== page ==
Shweta Mulki

Online Video Content: Create or Curate?

At a vdonxt asia 2017 session, ContentAsia's Janine Stein posed this question to Sony Liv's Uday Sodhi, Web Talkies' Virendra Shahaney, One Digital's Gurpreet Singh and OML's Ajay Nair.

A session at vdonxt asia 2017, had 'Created content versus curated content' as its topic, and moderator Janine Stein, editorial director, ContentAsia began by putting forth the focal question of the session to panelists Uday Sodhi - head, Digital Entertainment, Sony Liv; Virendra Shahaney, chairman and managing director, Web Talkies, Gurpreet Singh, co-founder and chief executive officer at One Digital and Ajay Nair, director at Only Much Louder.

Sodhi began by commenting that currently there wasn't much data and depth of content available and that limited curation.

Online Video Content: Create or Curate?
Shahaney pointed out that curation and aggregation were misused terms. "Right now we are only gathering stuff, while curation is specific to tastes and interests," he said adding that there is broad aggregation only under segments like Bollywood and music.

Singh was of the view that the editorials could in time, move away from empty headlines and click-based content, which he felt, was prevalent now.

Nair felt that there was no proper cadre of people trained to understand and implement audience data, adding that globally too, micro-targeting had not reached its potential. Alluding to the dominating mob mentality in content, Nair added that since AIB had started edgy content three years ago, there have been numerous shows following it.

Sodhi added that phase two might bring in the depth and variety needed for platform owners. Here, Shahaney emphasised human intervention cannot be discounted, while Singh cited a global example saying, "Netflix had released ten trailer versions for House of Cards- catering separately to those who watch thrillers or romance and so on."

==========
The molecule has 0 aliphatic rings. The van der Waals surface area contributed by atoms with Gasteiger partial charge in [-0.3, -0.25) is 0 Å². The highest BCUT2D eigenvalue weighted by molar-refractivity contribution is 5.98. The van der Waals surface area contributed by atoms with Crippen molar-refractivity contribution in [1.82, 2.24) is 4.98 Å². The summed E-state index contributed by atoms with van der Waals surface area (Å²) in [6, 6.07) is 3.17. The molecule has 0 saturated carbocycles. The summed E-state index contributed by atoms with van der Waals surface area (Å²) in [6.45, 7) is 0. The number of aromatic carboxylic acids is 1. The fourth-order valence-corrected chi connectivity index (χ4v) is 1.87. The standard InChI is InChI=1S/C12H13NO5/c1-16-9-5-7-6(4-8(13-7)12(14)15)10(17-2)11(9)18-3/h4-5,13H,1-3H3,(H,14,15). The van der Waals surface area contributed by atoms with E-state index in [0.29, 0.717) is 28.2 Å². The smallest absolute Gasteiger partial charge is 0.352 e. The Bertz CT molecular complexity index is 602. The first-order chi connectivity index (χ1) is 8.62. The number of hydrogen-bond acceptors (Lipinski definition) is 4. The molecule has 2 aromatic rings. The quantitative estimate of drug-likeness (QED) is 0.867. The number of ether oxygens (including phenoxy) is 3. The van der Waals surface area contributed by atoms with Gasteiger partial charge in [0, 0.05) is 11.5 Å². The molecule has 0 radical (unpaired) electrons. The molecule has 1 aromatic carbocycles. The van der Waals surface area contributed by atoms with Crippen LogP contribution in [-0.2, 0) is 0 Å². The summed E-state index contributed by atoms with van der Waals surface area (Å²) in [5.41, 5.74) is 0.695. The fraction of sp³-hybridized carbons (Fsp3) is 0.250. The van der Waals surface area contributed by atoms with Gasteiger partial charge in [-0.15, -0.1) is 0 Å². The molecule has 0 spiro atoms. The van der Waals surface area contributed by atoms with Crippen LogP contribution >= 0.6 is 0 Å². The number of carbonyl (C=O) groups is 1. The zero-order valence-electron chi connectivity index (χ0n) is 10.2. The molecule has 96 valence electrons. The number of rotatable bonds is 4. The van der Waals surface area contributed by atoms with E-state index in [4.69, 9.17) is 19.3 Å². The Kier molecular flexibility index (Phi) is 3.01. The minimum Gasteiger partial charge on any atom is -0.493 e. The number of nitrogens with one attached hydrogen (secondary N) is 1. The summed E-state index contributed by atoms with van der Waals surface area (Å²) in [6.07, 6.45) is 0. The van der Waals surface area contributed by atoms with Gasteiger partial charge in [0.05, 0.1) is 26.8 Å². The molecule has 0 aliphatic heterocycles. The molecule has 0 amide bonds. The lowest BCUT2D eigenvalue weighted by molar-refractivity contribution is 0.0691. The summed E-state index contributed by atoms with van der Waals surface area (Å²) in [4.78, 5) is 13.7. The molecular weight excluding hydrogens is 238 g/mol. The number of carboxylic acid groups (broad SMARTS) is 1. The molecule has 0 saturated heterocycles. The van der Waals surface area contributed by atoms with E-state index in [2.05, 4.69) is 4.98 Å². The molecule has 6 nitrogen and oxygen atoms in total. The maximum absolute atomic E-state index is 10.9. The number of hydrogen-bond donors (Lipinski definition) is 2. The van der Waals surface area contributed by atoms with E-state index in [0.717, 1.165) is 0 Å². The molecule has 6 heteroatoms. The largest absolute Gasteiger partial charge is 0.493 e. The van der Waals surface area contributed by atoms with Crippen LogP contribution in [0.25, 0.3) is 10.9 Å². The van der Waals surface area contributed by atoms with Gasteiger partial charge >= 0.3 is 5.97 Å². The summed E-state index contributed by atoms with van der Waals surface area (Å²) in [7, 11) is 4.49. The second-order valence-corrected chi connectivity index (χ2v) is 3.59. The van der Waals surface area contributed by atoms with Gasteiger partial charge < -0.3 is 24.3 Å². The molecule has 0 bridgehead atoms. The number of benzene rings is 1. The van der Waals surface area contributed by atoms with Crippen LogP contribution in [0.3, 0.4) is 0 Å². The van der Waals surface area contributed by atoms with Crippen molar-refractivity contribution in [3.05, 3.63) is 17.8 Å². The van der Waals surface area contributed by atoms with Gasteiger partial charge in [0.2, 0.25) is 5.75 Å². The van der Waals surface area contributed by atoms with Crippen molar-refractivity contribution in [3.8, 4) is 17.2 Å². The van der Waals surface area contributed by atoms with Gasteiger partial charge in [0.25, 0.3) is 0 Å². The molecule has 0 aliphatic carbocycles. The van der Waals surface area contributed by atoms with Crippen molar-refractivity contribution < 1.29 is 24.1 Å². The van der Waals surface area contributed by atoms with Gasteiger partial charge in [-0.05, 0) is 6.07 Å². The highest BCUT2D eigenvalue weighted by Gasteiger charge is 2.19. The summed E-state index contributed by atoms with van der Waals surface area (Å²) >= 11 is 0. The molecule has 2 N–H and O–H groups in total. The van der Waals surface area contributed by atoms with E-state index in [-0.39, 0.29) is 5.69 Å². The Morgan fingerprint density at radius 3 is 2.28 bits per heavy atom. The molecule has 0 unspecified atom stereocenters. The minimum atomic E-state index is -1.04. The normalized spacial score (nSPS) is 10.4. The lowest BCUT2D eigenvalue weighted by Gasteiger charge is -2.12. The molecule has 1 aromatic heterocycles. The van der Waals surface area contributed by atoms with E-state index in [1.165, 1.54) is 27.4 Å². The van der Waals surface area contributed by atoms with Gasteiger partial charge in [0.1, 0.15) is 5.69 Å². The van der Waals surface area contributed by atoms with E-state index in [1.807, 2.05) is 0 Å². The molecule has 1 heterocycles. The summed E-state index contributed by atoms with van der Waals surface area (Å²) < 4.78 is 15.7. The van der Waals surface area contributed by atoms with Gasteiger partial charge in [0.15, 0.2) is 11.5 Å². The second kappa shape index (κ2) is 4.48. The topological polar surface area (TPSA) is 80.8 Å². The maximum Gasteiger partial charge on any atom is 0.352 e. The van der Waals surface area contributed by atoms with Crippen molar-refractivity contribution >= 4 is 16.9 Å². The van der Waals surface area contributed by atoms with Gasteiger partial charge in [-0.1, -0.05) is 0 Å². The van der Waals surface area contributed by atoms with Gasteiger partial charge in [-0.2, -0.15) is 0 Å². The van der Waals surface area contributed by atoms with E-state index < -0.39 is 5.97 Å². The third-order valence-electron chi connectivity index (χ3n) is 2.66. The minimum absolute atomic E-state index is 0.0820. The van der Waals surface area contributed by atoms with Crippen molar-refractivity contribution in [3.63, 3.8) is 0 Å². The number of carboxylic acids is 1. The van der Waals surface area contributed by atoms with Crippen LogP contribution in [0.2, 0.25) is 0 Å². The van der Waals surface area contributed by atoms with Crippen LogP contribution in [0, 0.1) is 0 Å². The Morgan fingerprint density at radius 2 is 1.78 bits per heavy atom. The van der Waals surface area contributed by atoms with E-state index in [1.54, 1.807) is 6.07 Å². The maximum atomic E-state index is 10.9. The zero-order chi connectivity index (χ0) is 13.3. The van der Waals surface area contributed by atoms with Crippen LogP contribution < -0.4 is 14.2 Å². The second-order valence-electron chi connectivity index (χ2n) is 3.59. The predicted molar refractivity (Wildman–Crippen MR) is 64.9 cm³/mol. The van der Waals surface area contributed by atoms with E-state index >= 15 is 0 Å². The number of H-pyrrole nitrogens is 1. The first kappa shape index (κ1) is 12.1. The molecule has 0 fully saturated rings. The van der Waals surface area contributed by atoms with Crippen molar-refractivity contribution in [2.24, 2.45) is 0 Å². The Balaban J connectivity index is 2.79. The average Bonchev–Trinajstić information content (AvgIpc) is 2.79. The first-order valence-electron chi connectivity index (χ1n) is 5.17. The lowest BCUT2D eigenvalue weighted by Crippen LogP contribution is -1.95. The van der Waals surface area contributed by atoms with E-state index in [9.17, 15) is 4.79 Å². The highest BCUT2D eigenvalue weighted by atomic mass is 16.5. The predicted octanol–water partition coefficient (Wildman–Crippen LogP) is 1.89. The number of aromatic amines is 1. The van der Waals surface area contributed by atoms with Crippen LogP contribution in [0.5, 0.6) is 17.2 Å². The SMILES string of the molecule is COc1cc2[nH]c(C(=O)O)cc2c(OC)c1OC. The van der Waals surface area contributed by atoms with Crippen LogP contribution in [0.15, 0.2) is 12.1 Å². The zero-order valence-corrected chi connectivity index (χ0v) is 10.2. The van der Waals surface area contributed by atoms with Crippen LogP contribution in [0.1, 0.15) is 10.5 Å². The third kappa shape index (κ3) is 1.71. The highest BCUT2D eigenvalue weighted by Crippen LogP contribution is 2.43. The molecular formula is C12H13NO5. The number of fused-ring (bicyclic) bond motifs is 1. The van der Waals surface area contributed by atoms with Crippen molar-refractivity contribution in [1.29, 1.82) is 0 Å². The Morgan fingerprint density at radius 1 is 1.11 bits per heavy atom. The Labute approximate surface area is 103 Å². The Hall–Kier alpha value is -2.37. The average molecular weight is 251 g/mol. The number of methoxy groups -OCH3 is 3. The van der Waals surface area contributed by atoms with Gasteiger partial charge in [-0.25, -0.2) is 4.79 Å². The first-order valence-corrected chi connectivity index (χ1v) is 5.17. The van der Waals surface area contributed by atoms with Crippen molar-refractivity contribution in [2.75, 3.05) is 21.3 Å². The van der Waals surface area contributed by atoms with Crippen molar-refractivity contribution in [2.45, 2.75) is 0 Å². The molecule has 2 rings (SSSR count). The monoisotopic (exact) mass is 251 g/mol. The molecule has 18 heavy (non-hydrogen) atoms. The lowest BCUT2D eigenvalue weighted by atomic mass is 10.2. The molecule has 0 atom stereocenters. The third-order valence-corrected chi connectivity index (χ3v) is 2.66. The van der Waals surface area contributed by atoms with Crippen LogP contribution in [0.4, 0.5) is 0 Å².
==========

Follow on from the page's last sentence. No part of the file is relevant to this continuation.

Stein then brought in the role of 'created' or 'original' content, to which Sodhi commented that the Sony library helped with consumers who come on the platform for catch-up TV. "When we want to expand, engage or bring in a new kind of audience in, we look at original shows. It's not a 'versus' for us," he added.

For Shahaney it was a no-brainer that 'original content was a must'. "You can build a business around it as value lies only in that. Even if for quick scaling and speed you may have begun with curation, you can't depend on it as some giant can come in with millions and throw you out."

Singh whose company manages 2500 YouTube channels, with 800 odd creators, said that every segment has its own niche, and that's where curation played a role.

Nair felt that the amount of quality content created for digital-first is very low. Creating original content across genres and niches is just the starting point. "Volume is just the beginning. The worry is that very quickly we can go to lowest-common denominator content."

When Stein questioned the panel about what could enable premium content, Nair said monetisation would be key in that area. Sodhi felt that monetisation is a struggle, and added that brands were experimenting more and figuring out the right way to approach this. "Be it advertising or subscription, India will have its unique model. As more and more premium OTT get into the market, advertising to see this in content environment and not a network environment," surmised Sodhi.

Stressing that monetisation on digital could be beyond advertising or subscription, Shahaney said, "We can take it straight to market, and say that we are offering content that is not available on television and is cheaper than cinema - that's the problem we are solving."

Singh added here that data speed and infrastructure was still a struggle, however premium the content. At this point, Nair questioned whether the industry would actually be prepared for the time when speeds improved. Currently, download options provided by OTT platforms were interim solutions."

When Stein brought in the contribution of brands to the ecosystem, Nair said that this was a year of education. Brands are wary, and many managers still think Twitter is important. Now there are 30-year-old brand managers who are watching content online and are willing to take risks, and agencies are also educating them on this."

Sodhi felt that be it brands, creators and platforms, the ecosystem has started falling into place.

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